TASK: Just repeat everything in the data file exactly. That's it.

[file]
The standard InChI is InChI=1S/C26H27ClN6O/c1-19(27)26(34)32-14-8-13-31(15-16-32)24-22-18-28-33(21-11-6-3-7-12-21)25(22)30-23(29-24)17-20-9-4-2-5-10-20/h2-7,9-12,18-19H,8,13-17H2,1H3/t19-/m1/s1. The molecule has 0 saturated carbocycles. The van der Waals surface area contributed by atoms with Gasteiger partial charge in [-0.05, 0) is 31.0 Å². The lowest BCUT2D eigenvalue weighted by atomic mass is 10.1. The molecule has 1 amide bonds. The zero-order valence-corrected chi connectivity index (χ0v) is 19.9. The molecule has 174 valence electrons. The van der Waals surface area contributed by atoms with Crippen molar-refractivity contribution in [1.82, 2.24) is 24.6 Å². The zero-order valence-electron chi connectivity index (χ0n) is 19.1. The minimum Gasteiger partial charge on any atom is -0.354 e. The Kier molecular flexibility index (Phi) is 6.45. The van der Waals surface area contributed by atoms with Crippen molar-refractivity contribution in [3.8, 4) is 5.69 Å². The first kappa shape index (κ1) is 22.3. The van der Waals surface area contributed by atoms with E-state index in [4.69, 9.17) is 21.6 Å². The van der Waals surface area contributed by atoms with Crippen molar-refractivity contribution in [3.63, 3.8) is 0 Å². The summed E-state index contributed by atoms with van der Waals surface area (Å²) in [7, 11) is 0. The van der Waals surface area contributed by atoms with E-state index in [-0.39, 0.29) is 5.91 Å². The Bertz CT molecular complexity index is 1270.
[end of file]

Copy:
The standard InChI is InChI=1S/C26H27ClN6O/c1-19(27)26(34)32-14-8-13-31(15-16-32)24-22-18-28-33(21-11-6-3-7-12-21)25(22)30-23(29-24)17-20-9-4-2-5-10-20/h2-7,9-12,18-19H,8,13-17H2,1H3/t19-/m1/s1. The molecule has 0 saturated carbocycles. The van der Waals surface area contributed by atoms with Gasteiger partial charge in [-0.05, 0) is 31.0 Å². The lowest BCUT2D eigenvalue weighted by atomic mass is 10.1. The molecule has 1 amide bonds. The zero-order valence-corrected chi connectivity index (χ0v) is 19.9. The molecule has 174 valence electrons. The van der Waals surface area contributed by atoms with Crippen molar-refractivity contribution in [1.82, 2.24) is 24.6 Å². The zero-order valence-electron chi connectivity index (χ0n) is 19.1. The minimum Gasteiger partial charge on any atom is -0.354 e. The Kier molecular flexibility index (Phi) is 6.45. The van der Waals surface area contributed by atoms with Crippen molar-refractivity contribution in [3.8, 4) is 5.69 Å². The first kappa shape index (κ1) is 22.3. The van der Waals surface area contributed by atoms with E-state index in [4.69, 9.17) is 21.6 Å². The van der Waals surface area contributed by atoms with Crippen molar-refractivity contribution in [3.63, 3.8) is 0 Å². The summed E-state index contributed by atoms with van der Waals surface area (Å²) in [7, 11) is 0. The van der Waals surface area contributed by atoms with E-state index in [-0.39, 0.29) is 5.91 Å². The Bertz CT molecular complexity index is 1270.